Harriet has her reasons—she was traumatized by her father’s affairs and abandonment, and is afraid to let her own husband out of her sight—but her need for control propels a level of manipulation so grotesque that the audience cannot sympathize with her.  Through a series of escalating lies, she ruins her cousin Clare’s romantic relationship so that Clare will not marry and quit her job as Harriet’s private secretary.

She crosses the final line when she sabotages Walter’s chances at a promotion because it will mean more travel—and thus time out from under her thumb.

In the film’s most satisfying scene, Walter—who has always tried hard to follow Harriet’s mandates—deliberately smashes her favorite vase as an act of liberating himself from his stifling marriage.

Wendell Corey lies on a couch holding a vase in Harriet Craig

He leaves Harriet, and in the final scene we see her ascending the pristine stairs, knowing that she will have full control over her sterile home, but no one to share it with.

We’re lucky that Crawford talked Sherman into making the picture, for it’s delicious fun to watch her terrorize the entire household with her exacting orders.

And knowing that she may have been exorcising personal demons only adds to its appeal.

Joan Crawford walks alone up a staircase in "Harriet Craig"
Harriet Craig (1950) Verdict:  Give It A Shot

Sources

  • Sherman, Vincent.  Studio Affairs—My Life as a Film Director.  1996.
  • Spoto, Donald.  Possessed:  The Life of Joan Crawford.  2010.
  • Bret, David.  Joan Crawford:  Hollywood Martyr.  2006.

Want more?  Click here for an index of all posts in the series, as well as source notes and suggested readings.

Promotional poster for "Harriet Craig" starring Joan Crawford

My House Tried to Kill Me

Two weeks ago I was standing in my living room, minding my own business, when my house tried to kill me. 

I don’t know what prompted this sudden onslaught of malice—I’ve always thought my house and I had a loving and caring relationship.  The House kept me warm and dry and held all my stuff for me.  In return, I keep it clean, adorn its walls with pretty things, and repair its parts when they grow old or breakdown.

Didn’t I replace its old furnace before it stopped heating?  The roof before it starting leaking?  Sure, I waited until the water heater flooded the basement before replacing that, but overall I’ve done my best.

I thought my house loved me.

But then it tried to kill me.

So, as I said, I was standing in my living room.  My living room has a large patio door that leads out onto the back deck.  Instead of drapes or blinds, I have heavy wood bifold doors on the inside.  I open them up in the morning to let the light in, and close them up in the evening.

It all happened in an instant.  I was standing with my back to the door when my spidey senses started tingling.  I’m not sure if I heard a creak or felt a disturbance in the air, but I started to move away just as the door broke loose from the wall and came crashing towards me.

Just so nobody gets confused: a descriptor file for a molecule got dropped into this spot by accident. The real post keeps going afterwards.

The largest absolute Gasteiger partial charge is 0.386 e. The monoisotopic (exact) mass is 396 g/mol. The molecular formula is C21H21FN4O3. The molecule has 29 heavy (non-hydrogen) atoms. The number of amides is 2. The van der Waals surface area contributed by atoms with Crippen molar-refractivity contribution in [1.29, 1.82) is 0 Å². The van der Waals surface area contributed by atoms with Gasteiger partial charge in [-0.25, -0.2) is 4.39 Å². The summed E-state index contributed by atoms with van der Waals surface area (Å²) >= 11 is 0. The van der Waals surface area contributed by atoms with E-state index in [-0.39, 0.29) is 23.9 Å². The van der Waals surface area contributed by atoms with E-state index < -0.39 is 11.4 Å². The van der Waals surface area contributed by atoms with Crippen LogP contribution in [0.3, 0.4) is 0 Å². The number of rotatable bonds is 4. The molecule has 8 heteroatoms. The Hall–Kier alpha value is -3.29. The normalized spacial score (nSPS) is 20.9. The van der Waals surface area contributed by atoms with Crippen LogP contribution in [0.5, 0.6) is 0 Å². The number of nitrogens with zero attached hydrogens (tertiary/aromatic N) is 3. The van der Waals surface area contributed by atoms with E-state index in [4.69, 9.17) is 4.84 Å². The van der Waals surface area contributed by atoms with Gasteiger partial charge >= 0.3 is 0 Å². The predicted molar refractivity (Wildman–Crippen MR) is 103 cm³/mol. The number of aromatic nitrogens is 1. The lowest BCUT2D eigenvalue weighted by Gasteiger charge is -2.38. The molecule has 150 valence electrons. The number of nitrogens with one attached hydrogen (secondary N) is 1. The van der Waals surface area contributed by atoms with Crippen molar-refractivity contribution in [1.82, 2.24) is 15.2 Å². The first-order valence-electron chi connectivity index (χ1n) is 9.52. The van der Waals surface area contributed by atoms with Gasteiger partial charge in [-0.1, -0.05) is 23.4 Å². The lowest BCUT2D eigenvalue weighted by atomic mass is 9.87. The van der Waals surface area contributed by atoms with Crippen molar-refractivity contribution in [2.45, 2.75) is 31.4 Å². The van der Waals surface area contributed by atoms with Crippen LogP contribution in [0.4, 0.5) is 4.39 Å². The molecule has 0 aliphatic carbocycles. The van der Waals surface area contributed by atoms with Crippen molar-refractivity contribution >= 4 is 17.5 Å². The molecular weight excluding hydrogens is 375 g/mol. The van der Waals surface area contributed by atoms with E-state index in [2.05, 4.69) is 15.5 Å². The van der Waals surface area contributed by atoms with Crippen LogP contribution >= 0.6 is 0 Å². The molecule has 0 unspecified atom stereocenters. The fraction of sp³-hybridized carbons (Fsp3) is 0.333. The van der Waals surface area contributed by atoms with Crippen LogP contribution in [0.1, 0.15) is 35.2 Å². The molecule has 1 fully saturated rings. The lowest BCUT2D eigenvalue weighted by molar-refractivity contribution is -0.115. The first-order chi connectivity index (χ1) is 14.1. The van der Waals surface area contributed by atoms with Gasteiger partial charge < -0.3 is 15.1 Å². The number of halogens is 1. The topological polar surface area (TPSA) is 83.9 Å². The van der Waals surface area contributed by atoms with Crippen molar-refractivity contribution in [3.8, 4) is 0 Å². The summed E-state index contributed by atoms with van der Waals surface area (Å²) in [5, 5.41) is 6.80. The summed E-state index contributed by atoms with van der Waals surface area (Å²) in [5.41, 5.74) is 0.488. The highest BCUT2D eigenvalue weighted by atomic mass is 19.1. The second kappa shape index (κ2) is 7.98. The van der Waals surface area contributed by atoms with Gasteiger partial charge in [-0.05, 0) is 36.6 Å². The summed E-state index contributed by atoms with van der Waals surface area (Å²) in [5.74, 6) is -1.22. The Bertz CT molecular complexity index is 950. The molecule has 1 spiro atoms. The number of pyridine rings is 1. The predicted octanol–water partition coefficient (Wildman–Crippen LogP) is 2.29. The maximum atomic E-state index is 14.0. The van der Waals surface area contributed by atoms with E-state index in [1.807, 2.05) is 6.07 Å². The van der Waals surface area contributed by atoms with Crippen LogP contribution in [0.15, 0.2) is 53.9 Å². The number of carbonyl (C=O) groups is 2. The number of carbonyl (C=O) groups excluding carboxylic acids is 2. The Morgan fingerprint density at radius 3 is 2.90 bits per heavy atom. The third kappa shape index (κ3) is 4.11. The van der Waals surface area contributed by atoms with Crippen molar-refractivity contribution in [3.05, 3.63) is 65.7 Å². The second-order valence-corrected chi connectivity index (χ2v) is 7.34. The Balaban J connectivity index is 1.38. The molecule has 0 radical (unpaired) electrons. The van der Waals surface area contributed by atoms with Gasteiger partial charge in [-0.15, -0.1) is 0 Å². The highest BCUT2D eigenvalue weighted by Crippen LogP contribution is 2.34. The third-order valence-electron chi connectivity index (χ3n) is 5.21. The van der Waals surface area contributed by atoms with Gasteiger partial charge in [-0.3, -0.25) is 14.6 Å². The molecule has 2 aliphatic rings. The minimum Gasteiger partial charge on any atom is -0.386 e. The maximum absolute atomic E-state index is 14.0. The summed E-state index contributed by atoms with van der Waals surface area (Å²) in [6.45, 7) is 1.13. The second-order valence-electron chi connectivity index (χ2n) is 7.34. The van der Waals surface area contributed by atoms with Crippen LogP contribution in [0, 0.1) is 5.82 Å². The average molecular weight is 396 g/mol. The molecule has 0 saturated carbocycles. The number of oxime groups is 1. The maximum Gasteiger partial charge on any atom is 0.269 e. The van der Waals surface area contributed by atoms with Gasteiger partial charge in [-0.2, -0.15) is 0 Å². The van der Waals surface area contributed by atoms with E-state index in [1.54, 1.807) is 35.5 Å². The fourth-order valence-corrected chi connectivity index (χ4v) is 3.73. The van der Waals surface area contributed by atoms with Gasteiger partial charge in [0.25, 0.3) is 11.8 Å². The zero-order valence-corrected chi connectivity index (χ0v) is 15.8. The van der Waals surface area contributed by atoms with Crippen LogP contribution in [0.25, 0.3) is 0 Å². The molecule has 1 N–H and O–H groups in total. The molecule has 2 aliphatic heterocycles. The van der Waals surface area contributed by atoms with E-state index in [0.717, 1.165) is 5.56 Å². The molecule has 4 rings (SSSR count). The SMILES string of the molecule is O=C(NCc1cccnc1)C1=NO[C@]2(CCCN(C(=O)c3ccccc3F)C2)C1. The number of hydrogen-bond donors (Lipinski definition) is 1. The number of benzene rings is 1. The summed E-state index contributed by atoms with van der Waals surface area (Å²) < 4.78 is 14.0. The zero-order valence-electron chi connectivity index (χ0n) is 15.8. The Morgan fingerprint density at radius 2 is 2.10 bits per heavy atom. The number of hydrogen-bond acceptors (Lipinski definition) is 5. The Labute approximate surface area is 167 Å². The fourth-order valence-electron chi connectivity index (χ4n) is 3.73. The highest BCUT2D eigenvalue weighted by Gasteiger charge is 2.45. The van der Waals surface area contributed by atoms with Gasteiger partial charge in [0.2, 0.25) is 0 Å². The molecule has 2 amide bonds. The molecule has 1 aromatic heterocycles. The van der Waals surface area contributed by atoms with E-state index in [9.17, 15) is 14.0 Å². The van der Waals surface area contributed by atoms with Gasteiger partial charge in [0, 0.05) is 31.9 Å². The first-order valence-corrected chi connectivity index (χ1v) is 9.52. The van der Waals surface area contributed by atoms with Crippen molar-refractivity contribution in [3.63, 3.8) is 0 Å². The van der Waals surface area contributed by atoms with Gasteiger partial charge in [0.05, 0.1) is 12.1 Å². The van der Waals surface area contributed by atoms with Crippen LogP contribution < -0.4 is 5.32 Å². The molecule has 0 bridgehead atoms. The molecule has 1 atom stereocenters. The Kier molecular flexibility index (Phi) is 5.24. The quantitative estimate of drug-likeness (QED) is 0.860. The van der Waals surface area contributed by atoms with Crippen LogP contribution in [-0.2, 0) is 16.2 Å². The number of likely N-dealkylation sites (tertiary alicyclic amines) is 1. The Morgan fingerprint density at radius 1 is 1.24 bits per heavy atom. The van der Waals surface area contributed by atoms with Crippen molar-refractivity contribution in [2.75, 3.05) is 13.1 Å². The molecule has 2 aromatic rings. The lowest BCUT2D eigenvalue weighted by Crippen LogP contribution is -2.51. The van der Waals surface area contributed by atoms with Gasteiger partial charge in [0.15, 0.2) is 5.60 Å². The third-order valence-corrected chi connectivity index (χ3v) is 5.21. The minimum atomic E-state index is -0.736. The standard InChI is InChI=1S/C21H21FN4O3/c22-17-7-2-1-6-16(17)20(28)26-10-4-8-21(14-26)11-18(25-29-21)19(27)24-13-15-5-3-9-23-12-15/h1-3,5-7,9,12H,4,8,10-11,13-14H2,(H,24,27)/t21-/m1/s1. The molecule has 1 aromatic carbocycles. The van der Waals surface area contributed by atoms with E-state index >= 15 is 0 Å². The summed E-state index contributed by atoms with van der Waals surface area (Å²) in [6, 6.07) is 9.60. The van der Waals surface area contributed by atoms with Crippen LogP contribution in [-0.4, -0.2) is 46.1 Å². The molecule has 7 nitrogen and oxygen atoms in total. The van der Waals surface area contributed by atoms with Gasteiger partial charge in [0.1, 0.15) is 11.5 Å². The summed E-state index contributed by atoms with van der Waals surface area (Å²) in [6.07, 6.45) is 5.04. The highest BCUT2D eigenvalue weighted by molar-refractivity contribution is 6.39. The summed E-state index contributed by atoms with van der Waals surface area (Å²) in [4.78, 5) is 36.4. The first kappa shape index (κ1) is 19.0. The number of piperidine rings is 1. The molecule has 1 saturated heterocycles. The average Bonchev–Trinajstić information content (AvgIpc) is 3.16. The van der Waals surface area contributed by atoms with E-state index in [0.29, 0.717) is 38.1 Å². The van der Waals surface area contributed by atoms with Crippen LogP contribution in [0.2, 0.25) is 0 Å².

If I hadn’t move at all, the door would’ve fallen on my head or my back, and who knows what would’ve happened.

As it was, the top of the door caught me just behind the knee, and proceeded to slide down my calf.  I went flying and hit the floor.

Basically, the door shoestring tackled me like the Steelers’ Big Ben Roethlisberger tackled Nick Harper in 2005 and kept their Super Bowl winning season alive.

The door was equally maimed in its assassination attempt.  It hit me right at its corner, and as a result the top piece of supporting wood broke apart and all the slats fell out of the door and went flying.

Broken pieces of wood were everywhere.  My leg was red with what looked like road rash—the bruises wouldn’t show up in earnest until the next morning. 

I examined the door and discovered the culprit—a few days earlier, I’d had new carpeting installed (see, taking care of my house, and this is the thanks I get!) and it was taller and thicker than its predecessor.  The carpet had pushed the pin holding the door in place up and out, so the door was just teetering in place, waiting to fall.

Why it waited until I was standing in the living room to fall is an unanswered question.

As it was late and I’d been planning on going to bed, I left the mess for the morning. 

I woke up with a bruised and swollen leg, but I had the last laugh.

I took those doors down, dragged them out to the curb and watched as the trashman crushed them to bits in his truck while I laughed manically.

Then I hung drapes.

Let’s hope the house has learned its lesson.

When you come for the Queen, you best not miss.

If You Loved “Bewitched”, Try “I Married a Witch” (1942)

Veronica Lake and Fredric March in "I Married A Witch" 1942
Veronica Lake and Fredric March in "I Married A Witch" 1942

Ever since Puck spread the flower’s juice meant for Demetrius on Lysander’s closed eyes in Shakespeare’s A Midsummer Night’s Dream, audiences have been entertained by comedic tales of love potions gone wrong.  The course of true love never did run smooth, not for couples created by the Bard or Hollywood.

One you may have missed is I Married a Witch (1942), an often overlooked tale of revenge gone charmingly awry.

Cecil Kellaway and Veronica Lake star as a deliciously unrepentant father-daughter warlock and witch who exist to wreak havoc on the human world.  Their dastardly ways catch up to them in colonial New England when a group of Puritans, led by Jonathan Wooley, burn them at the stake and bury their ashes beneath a tree to imprison their spirits.